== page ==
The Oakland City Council will hold its last budget hearing on Thursday, tommorrow, and before its final vote in two weeks. This is your chance to go to the Oakland City Council Hearing Room and at least get your ideas in before that time. The meeting starts at 6:30 PM, and here’s a link to the speakers register, so you can sign up to talk (where it reads “agenda item number” type “Budget” because there’s no agenda posted for the Thursday meeting, and it’s assumed that you’re going to talk about the budget):
To help you get up the urge to go to City Hall, I’ve created this primer. It consists almost entirely of those parts of the actual City of Oakland 2013 – 2015 Budget that are enough to give you the right picture of what the budget is planned to be. But before we get to that, here’s some points I think you should know:
1) Oakland Mayor Quan does not cut her expenditures, even as she seeks spending reductions in other Oakland departments. The City is reducing expenditures by $11.63 million in FY 2013-2014, and $16.13 million in FY 2014-2015 – none of that comes from the Mayor. In fact, according to page 76, Mayor Quan wants to add a $120,000 Special Assistant To The Mayor. The City Administrator’s Office just cuts management interns, and plans to add a staffer for the Public Ethics Commission. Meanwhile, the City Attorney’s Offices and the City Auditor and City Clerk’s Offices actually do take a true budget reduction of 5 percent in 2013-2014 and 10 percent in 2014-2015. Why not Mayor Quan and why not the City Administrator’s Office? All areas should feel the pain equally – the Mayor, in particular, does not. (See page 76-78)
2) While the Oakland City Budget talks of how the end of the California Redevelopment Law has impacted Oakland, there’s no plan to replace it. Nothing has been done. What should be created is an organization within economic development that seeks out private investors and matches them with public / private projects where the loss of Redevelopment funds is felt. Moreover, the City Of Oakland should not avoid using online programs like Kickstarter to help fund projects to a certain degree.
3) While public safety is important, it should not come on the backs of long-sought-after neighborhood programs. Between making money off the use of cars by Oaklanders who need them, the taxing of services, and the reduction of expenditures for them, Oakland is squeezing the quality of life under the idea that more police on the streets reduce crime. That’s not so. Thus, the 1760 – Telecommunications Reserve of $1,550,000 on page 103 should be reduced by $350,000 for all departments, and that amount used to help pay for neighborhood development projects.
With that, others will have their detailed changes, but what follows is the basics of the Oakland budget itself, followed by the entire 378 page document, right here.
From the City Of Oakland Budget Page 1 to Page 2:
While we have weathered fiscal storms and made substantial progress, there are factors beyond our local control that pose big challenges for balancing this two-year budget in the short term and ensuring our financial stability in the long term. It is crucial that we prepare now to address anticipated increases in expenditures. Our recent economic gains have been offset and outpaced by the following factors:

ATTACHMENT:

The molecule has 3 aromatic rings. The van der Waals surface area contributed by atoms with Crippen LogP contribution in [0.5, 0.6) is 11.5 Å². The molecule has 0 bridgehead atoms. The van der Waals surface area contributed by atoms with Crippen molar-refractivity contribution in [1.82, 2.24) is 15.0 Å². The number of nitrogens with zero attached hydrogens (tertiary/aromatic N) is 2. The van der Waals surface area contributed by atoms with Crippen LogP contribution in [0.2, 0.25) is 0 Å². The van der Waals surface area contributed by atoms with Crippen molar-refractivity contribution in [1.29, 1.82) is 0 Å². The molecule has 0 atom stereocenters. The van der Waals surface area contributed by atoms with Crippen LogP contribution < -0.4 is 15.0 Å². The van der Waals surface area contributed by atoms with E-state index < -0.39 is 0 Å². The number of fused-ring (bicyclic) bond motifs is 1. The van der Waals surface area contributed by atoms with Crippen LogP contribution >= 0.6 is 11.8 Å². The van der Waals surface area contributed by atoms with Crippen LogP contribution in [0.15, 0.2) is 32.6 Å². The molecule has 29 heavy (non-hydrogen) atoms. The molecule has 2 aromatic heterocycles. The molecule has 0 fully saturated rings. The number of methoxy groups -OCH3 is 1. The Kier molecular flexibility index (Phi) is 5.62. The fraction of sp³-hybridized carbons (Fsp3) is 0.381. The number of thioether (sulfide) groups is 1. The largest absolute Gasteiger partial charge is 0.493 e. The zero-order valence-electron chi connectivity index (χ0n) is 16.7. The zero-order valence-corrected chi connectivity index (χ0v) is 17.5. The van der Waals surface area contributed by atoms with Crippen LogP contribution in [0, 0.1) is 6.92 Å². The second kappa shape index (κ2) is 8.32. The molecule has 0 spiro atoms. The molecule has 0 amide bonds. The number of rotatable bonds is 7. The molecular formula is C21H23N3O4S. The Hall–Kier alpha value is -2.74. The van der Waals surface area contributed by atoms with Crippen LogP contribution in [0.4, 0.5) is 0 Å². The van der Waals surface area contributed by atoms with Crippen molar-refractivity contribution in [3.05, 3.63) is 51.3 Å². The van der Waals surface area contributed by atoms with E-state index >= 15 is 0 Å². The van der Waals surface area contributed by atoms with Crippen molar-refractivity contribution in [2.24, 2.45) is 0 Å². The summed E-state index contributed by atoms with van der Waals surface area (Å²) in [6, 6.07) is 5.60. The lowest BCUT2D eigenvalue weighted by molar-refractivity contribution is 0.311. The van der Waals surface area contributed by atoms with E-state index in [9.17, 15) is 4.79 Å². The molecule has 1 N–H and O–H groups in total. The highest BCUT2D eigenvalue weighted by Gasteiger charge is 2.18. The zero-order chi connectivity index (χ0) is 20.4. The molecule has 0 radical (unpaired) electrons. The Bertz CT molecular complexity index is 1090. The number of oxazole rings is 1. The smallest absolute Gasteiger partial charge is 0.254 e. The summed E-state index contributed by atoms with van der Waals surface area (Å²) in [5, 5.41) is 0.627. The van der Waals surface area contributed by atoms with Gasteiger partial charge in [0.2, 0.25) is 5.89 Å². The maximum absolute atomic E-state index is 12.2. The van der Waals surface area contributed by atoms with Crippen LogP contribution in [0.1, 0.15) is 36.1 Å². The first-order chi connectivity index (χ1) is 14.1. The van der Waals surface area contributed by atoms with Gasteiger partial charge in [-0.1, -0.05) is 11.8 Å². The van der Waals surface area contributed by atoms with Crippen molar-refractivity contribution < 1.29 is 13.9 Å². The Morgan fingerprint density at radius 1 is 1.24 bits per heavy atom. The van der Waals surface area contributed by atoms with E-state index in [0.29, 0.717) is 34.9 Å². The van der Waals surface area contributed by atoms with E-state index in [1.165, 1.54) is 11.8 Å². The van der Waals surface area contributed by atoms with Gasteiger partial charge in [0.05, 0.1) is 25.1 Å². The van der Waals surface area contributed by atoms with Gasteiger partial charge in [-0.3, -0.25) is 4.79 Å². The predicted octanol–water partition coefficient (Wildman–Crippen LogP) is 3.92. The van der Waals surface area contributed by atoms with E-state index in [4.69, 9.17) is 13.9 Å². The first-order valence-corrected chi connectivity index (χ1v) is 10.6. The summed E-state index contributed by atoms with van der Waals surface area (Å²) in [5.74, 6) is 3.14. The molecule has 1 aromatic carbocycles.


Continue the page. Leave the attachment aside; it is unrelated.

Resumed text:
• Unknown federal and state funding cuts;
• Rising health care costs;
• Rapidly growing costs of employee pensions as the CalPERS funding system undergoes necessary reform;
• Sunsetting of local tax measures; and
• Expiring public safety grants worth millions of dollars
As a result, the Proposed Budget for FY 2013-15 proposes to reduce expenditures by $11.6 million in the first year (FY 2013-14) and $16.1 million in the second year (FY 2014-15). This will result in the proposed elimination of 79.5 full-time equivalent (FTE) employees
in FY 2013-14 and 86.5 FTEs in FY 2014-15.
In building the vision and direction proposed in this budget, we have weighed and tried to fairly balance the priorities of the Administration, Councilmembers, City employees and, most importantly, the community we serve. The specific proposed budget-balancing measures are presented in detail in the Service Impacts tab of this budget document. In brief, here are some of the most significant, concrete elements of this balanced budget:
Net increases in General Fund appropriations. In the current fiscal year (FY 2012-13), those appropriations total $409 million. For the proposed two-year budget, General Fund appropriations total $430 million in FY13-14, and $457 million in FY14-15.
Investment in public safety by funding more police academies. Under this budget, four academies will graduate over the next two years. The projected sworn staffing level of the department would be an estimated 697 officers by the end of FY 2014-15, depending on graduation and attrition rates.
Investment in economic development, including job training, business assistance, cultural arts and marketing, business attraction and affordable housing.
Policy trade-offs will need to be considered. Among these include funding for additional policeacademies, housing services, litter and illegal dumping enforcement and clean-up, road repair, graffitiabatement and Head Start services, which likely face federal cuts.
We have reduced our reliance on one-time sources of revenue
for ongoing expenses ($10.8 millionover the next two years, compared to $14.3 million for the current year).
The Entire 2013 – 2015 City Of Oakland Budget: